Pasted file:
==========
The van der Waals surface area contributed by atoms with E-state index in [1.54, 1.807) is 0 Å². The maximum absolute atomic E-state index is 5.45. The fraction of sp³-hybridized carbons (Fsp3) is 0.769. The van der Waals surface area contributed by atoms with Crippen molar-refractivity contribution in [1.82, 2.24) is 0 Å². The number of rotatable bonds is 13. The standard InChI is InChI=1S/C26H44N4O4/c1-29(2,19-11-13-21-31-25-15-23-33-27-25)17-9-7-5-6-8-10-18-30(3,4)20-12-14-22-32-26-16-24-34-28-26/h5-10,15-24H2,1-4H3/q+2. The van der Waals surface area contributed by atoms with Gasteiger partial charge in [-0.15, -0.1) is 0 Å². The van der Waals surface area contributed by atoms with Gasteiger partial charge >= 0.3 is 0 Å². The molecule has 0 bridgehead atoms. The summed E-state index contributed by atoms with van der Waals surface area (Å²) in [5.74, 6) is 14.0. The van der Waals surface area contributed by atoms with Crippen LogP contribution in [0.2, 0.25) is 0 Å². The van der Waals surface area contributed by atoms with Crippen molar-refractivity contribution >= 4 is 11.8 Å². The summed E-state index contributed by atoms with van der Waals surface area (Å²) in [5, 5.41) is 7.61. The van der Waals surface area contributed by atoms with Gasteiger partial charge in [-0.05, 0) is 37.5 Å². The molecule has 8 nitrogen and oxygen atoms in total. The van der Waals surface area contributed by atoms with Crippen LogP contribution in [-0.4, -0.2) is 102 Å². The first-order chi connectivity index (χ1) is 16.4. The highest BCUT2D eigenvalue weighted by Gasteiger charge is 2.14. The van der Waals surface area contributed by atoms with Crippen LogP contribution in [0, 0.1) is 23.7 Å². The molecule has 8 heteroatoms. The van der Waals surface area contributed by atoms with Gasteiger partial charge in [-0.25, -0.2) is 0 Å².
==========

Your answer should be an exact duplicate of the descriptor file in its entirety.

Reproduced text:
The van der Waals surface area contributed by atoms with E-state index in [1.54, 1.807) is 0 Å². The maximum absolute atomic E-state index is 5.45. The fraction of sp³-hybridized carbons (Fsp3) is 0.769. The van der Waals surface area contributed by atoms with Crippen molar-refractivity contribution in [1.82, 2.24) is 0 Å². The number of rotatable bonds is 13. The standard InChI is InChI=1S/C26H44N4O4/c1-29(2,19-11-13-21-31-25-15-23-33-27-25)17-9-7-5-6-8-10-18-30(3,4)20-12-14-22-32-26-16-24-34-28-26/h5-10,15-24H2,1-4H3/q+2. The van der Waals surface area contributed by atoms with Gasteiger partial charge in [-0.15, -0.1) is 0 Å². The van der Waals surface area contributed by atoms with Gasteiger partial charge >= 0.3 is 0 Å². The molecule has 0 bridgehead atoms. The summed E-state index contributed by atoms with van der Waals surface area (Å²) in [5.74, 6) is 14.0. The van der Waals surface area contributed by atoms with Crippen LogP contribution in [0.2, 0.25) is 0 Å². The van der Waals surface area contributed by atoms with Crippen molar-refractivity contribution >= 4 is 11.8 Å². The summed E-state index contributed by atoms with van der Waals surface area (Å²) in [5, 5.41) is 7.61. The van der Waals surface area contributed by atoms with Gasteiger partial charge in [-0.05, 0) is 37.5 Å². The molecule has 8 nitrogen and oxygen atoms in total. The van der Waals surface area contributed by atoms with Crippen LogP contribution in [-0.4, -0.2) is 102 Å². The first-order chi connectivity index (χ1) is 16.4. The highest BCUT2D eigenvalue weighted by Gasteiger charge is 2.14. The van der Waals surface area contributed by atoms with Crippen LogP contribution in [0, 0.1) is 23.7 Å². The molecule has 8 heteroatoms. The van der Waals surface area contributed by atoms with Gasteiger partial charge in [-0.25, -0.2) is 0 Å².